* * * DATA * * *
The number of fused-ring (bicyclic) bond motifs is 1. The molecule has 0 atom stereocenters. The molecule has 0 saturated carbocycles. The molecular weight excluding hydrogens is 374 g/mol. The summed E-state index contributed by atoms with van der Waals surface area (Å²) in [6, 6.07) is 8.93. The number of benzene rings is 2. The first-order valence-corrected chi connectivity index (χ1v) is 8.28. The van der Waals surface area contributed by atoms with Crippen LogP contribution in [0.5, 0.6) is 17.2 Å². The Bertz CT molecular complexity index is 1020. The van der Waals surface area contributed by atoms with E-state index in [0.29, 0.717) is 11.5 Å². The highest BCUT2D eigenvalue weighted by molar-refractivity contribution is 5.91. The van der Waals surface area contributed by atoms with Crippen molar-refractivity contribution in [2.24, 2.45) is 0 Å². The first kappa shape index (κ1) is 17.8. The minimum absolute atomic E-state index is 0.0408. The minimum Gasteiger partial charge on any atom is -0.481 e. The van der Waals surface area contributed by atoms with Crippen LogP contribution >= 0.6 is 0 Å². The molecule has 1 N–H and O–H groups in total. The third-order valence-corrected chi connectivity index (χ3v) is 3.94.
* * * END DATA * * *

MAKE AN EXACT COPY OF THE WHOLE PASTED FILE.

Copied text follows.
The number of fused-ring (bicyclic) bond motifs is 1. The molecule has 0 atom stereocenters. The molecule has 0 saturated carbocycles. The molecular weight excluding hydrogens is 374 g/mol. The summed E-state index contributed by atoms with van der Waals surface area (Å²) in [6, 6.07) is 8.93. The number of benzene rings is 2. The first-order valence-corrected chi connectivity index (χ1v) is 8.28. The van der Waals surface area contributed by atoms with Crippen LogP contribution in [0.5, 0.6) is 17.2 Å². The Bertz CT molecular complexity index is 1020. The van der Waals surface area contributed by atoms with E-state index in [0.29, 0.717) is 11.5 Å². The highest BCUT2D eigenvalue weighted by molar-refractivity contribution is 5.91. The van der Waals surface area contributed by atoms with Crippen molar-refractivity contribution in [2.24, 2.45) is 0 Å². The first kappa shape index (κ1) is 17.8. The minimum absolute atomic E-state index is 0.0408. The minimum Gasteiger partial charge on any atom is -0.481 e. The van der Waals surface area contributed by atoms with Crippen LogP contribution >= 0.6 is 0 Å². The molecule has 1 N–H and O–H groups in total. The third-order valence-corrected chi connectivity index (χ3v) is 3.94.